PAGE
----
Problem 3. Lack of Error Reports

If the owner of a newly opened restaurant knows and understands everything the customer feels, then that restaurant will be a huge success. But it is not easy to gauge customers' satisfaction level from different backgrounds when it comes to aspects like the taste of food, enjoyment of atmosphere, cleanliness, music, and service.

But I wanted to make it possible to know as much as possible in the applications that we created. And as a creator, I wanted to know whether there were any errors or inconveniences during usage. But since I couldn't ask users directly, I had to rely on the errors delivered to the server using the window.onerror handler.

After running into these problems, we considered a new development environment. That’s how QueryPie was born.

Switching to React & Typescript

jQuery: developed for 10 years

I have used jQuery since 2009. Because web browser fragmentation was so severe at that time, jQuery was used by many people.

It was really hard to conclude that we should stop using jQuery, which has been around for nearly a decade. In my case, I made AX5UI alone for about a year by using jQuery! So I was anxious about leaving my comfort zone to switch to a new environment.

But after talking to Woo about the problems while making the prototype, I realized that it was time for some kind of change.

AX5UI Commit Graph

So I began to consider using React to develop. At first, I used the existing UI components to operate in React, but that meant that I would have to use jQuery in the React code (which is just unbearable as a developer), or I had to recreate all the existing UI components.

Of course, the necessary UI components needed to configure the application could be resolved by choosing a well-crafted UI Framework for React. But I wanted to make DataGrid myself personally.

DataGrid after Refactoring Three Times

axui-datagrid (https://axui-datagrid.jsdev.kr/)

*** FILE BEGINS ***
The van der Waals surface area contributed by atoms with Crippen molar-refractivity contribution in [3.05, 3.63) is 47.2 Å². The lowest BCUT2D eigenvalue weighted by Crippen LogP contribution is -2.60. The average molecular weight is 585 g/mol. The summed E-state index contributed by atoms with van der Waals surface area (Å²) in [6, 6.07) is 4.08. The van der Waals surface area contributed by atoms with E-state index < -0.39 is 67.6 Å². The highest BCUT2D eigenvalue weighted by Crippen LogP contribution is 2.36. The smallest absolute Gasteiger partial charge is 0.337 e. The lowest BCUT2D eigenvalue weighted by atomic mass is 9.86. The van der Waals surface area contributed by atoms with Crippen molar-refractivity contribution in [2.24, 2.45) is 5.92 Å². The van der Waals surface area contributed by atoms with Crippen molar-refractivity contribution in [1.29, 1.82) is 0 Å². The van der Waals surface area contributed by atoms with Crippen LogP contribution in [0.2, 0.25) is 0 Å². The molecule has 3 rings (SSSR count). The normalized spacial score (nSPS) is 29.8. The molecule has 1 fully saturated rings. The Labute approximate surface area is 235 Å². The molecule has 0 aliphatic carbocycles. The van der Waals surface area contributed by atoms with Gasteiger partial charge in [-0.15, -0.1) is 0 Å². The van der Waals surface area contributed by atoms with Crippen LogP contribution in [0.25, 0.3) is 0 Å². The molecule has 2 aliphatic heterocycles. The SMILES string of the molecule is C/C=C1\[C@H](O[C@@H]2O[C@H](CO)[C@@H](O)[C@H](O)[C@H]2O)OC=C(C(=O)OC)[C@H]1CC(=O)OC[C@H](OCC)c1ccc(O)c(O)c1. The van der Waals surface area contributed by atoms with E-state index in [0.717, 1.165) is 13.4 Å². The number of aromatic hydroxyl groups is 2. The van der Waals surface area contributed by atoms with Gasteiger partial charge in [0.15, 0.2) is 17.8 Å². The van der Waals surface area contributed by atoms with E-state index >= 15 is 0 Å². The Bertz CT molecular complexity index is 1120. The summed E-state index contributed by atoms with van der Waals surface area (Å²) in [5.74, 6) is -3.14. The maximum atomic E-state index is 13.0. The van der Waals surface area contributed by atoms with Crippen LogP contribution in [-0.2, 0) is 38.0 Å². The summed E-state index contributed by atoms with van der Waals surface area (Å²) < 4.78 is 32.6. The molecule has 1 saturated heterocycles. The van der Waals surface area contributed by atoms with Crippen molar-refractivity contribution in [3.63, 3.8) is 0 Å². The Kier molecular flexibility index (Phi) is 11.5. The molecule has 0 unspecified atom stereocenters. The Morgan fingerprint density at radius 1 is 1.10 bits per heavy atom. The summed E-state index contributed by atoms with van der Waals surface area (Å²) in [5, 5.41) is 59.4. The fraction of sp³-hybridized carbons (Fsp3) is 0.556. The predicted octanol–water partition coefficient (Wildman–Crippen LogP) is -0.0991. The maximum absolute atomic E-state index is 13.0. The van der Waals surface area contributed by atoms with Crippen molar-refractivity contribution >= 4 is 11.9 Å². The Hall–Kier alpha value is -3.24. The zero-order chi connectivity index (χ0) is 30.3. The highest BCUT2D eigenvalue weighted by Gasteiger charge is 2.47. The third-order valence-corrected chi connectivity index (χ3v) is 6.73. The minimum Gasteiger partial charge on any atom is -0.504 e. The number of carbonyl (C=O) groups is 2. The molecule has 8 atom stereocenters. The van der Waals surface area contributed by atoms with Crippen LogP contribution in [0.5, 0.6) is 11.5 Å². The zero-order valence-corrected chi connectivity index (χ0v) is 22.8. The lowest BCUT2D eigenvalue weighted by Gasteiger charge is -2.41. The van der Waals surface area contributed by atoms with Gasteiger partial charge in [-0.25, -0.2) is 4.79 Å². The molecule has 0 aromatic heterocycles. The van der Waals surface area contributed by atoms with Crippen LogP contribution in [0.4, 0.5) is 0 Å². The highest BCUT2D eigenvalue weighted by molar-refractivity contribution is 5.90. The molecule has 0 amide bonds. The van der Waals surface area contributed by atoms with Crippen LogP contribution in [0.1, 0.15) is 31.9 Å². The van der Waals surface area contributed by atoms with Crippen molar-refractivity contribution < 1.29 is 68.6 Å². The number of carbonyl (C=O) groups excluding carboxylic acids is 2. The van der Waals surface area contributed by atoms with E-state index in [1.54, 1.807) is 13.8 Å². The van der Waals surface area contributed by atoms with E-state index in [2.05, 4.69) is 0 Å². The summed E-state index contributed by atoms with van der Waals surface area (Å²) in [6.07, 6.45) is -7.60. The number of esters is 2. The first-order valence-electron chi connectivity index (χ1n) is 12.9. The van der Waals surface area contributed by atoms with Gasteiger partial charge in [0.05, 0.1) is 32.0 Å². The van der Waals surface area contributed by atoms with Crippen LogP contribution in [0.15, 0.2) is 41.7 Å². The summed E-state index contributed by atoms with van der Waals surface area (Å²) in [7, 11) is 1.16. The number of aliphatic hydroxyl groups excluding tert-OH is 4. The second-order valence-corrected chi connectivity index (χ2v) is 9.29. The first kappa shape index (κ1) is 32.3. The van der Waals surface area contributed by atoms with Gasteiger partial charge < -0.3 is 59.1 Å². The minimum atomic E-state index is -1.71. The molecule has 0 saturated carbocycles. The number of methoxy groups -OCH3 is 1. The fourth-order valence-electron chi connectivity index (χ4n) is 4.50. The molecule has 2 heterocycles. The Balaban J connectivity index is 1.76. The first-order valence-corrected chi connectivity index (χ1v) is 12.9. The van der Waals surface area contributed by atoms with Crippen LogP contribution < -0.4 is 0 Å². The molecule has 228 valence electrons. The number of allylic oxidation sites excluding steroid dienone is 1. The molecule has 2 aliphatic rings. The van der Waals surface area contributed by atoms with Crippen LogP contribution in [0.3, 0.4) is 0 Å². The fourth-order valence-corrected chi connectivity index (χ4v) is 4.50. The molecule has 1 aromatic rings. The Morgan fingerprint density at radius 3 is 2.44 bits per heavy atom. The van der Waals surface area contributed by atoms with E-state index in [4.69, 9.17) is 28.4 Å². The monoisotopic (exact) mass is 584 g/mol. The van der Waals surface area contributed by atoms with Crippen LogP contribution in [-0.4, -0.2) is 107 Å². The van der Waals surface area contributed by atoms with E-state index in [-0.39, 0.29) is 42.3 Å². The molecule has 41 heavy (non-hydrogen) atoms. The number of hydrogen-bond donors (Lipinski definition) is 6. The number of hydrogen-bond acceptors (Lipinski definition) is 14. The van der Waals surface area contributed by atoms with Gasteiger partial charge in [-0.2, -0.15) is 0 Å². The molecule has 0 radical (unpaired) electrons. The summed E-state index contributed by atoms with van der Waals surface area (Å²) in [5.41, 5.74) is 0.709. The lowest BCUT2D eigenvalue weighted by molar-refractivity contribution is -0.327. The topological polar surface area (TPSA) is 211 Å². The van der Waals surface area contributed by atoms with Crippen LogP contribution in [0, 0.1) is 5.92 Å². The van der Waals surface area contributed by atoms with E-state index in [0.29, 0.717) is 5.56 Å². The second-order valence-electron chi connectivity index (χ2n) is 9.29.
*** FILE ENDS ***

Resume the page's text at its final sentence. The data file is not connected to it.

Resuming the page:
DataGrid has had a total of three refactoring sessions. I re-created all the codes for the first time with the TypeScript introduction. For the second time, I removed Redux and turned it into a dependent component using ContextAPI. And finally, for the third time, I organized the internal state and the external props.

Making QueryPie with React & Typescript

QueryPie Prototype

Let’s move on to the main topic and look at how the three concerns I encountered before can be resolved using React.

Solution 1. The Flexibility of Adding and Changing Functions

Let’s consider the situation of adding functionality to applications while developing with React and TypeScript. Suppose that with a particular screen created, the requirements change and that you need to add search criteria to the list.

Screen with a List

In this case, you can add a separate Filter component without adding a search UI to the existing List component, and then use a combination of List and Filter. The code in the picture above is a simple form that is only a few lines, but the components we meet can be vast and tricky.

So you have to modify Filter to receive Filter Props from the List component and create a new filter component so that the filter value entered in the Filter is transmitted to the List component. In List, you can output the List according to the Filter without considering what happens outside the List.

This method of development can minimize the dependence of the component. And when adding or changing the function, you can create more flexible and less ‘side-effect’ code.

With the addition of new features, changes in the existing code List component are minimized. They are not dependent on the newly added Filter component, so even if the future List is combined with other components (in most cases), it can be reused without significant problems.

The benefits of module coding from using Reacts are even more significant with the use of ES6 and TypeScript. The destructuring assignment and arrow function added from ES6 allow the JSX code to be concise. TypeScript allows the specifications of the Props and Arguments used by the components and functions to be used without having to study them separately.

The QueryPie development team uses Mobx and MST. If the model and component are separated, the model and API communicate to change the Store of the model, and the component can proceed with development only by looking at the data contained in the model.

For more information, check out Woo’s article here.

Solution 2. Convenient and Secure DOM Control

As we can see from the Framework DOM operation performance mentioned above, controlling the rendering using React is not the only way to increase the rendering speed.

But the difference in speed is much smaller than the blink rate (100~150ms on average), and I think the UX experience is more critical than the arithmetic value.